From 1790 to the 1870s state and national governments intervened in t
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"From 1790 to the 1870ís, state and national governments intervened in the American economy mainly to aid private economic interests and promote economic growth. Between 1890 and 1929, however, government intervention was designed primarily to curb and regulate private economic activity in the public interest."
Assess the validity of this statement, discussing for each of these periods at least TWO major areas of public economic policy.
The statement is essentially true, in the time of 1790 to 1870ís private business was at its peak, government and state did little to control or usually was in favor of big business. Laissez-faire was the common policy towards regulations and business dealings in general. However form 1890 and 1929 the attitudes changed, more people were concerned with the well being or the people, concerned with the ever growing power of big businesses; government and state started to regulate them in the very ways that the previous time period.
1. many businesses were free to do as they pleased
i. Carnegie Steel
2. monopolies were established
i. multimillion dollar industries were formed
a. Standard Oil
b. Carnegie Steel
ii. little done to regulate these "big businesses"
a. not until Sherman Anti-trust Act was there an attempt made to
1. even that didnít have teeth
3. with the monopolies prices can be fixed, nothing was done to stop this until the late
4. laissez-faire policies were favored at the time
b. business in general
1. conducted in the way the top 1% saw fit
i. Andrew Carnegie
ii. John D. Rockefeller
iii. J.P. Morgan
2. big business prospered while the small business owners were left to the mercy of the big guys
3. economy was based on the few people that had all the money
i. this resulted in many poor, few rich
ii. yet again government/state didnít do a thing till after the late 1800ís
4. strikes and unions illegal at the time
II. 1890 - 1929
1. Acts begin to show their teeth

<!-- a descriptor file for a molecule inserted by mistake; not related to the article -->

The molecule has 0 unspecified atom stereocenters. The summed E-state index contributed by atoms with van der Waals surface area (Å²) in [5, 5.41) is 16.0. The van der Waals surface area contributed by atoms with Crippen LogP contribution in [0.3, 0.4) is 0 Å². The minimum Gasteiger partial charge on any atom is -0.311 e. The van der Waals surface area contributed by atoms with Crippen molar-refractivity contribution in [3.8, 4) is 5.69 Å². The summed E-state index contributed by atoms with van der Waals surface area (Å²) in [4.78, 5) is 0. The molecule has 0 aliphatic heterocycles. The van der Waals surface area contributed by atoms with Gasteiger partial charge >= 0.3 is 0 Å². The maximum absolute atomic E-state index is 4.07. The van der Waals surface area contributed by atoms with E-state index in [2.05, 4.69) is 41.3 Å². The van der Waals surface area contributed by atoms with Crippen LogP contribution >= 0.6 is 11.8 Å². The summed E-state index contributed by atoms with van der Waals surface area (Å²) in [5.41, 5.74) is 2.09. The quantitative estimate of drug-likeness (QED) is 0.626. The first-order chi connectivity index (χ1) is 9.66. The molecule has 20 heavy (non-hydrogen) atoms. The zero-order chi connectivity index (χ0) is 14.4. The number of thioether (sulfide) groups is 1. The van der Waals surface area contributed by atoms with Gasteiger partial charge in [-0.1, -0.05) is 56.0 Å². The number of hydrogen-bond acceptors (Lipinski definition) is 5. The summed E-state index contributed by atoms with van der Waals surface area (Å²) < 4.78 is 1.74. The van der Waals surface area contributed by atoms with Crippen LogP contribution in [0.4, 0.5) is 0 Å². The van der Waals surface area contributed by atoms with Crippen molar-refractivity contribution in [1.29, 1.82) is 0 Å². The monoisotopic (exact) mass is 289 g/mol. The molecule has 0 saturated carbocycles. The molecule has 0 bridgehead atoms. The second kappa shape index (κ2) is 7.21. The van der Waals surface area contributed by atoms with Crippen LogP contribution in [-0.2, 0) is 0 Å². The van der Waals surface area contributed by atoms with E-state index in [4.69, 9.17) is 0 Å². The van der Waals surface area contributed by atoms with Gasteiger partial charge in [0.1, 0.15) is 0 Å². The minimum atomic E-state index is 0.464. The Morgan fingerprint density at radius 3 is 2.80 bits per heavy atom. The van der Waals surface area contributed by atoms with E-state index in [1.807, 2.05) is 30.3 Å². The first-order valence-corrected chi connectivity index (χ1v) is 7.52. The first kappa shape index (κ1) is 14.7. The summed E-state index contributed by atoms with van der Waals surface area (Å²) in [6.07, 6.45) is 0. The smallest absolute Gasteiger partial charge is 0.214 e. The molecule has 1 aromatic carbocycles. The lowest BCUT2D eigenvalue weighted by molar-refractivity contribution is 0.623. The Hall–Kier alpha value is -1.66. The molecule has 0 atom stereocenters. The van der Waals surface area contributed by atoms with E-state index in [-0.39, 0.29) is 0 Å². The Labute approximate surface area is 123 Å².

i. Sherman Anti-Trust Act
ii. Interstate Commerce Act
2. Monopolies started to be broken up
i. "Trust Busters"
a. Teddy Roosevelt
b. Woodrow Wilson
ii. regulation of business more strict
3. People start to realize the evils of a laissez-faire economy
i. no one but big business would profit
4. old styles of thing are soon taken over by a new thinking
i. all people are important
ii. economy which was mainly directed towards the few wealth was now being directed towards the majority, not the minority
b. business in General
1. unions legal
2. per capita income rose from $450 to $567
3. even presidents view changed with the election of Roosevelt
i. " President was steward of the people"
ii. Hepburn Act
a. regulated RR
b. moved to rid laissez-faire
4. Corrupt business tactics reformed
i. Pure Food and Drug Act
a. to control the unscrupulous tactics of the big businesses and to help the conditions of life.
5. important people are more concerned with the poverty of the country
ii. some rich
6. policies changed towards rich being all important to a more conscious moralistic view of the people being important
In conclusion I believe that the economic policies during 1790 to 1870 were in fact set up to aid private interests of the few wealthy in the U.S. because of the ever prevalent growing wealth in individuals such as Rockefeller and Carnegie. Monopolies and securities grew without restraint in this time period. Things fundamental to the peoples needs were neglected, such as unions and price regulations Whereas in the 1890 to 1929 policies and views were shifted to a more central focus on the public interests and monopolies were starting to be toppled by "trust busters" and laws and regulations set against them such as the Sherman Anti-trust act and the Interstate Commerce Act which were first made effective with president Roosevelt.
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Monopoly, Market structure, Capitalism, Economic liberalism, Individualism, Laissez-faire, Competition law, Regulatory economics, Sherman Antitrust Act, Theodore Roosevelt, Andrew Carnegie, United States antitrust law
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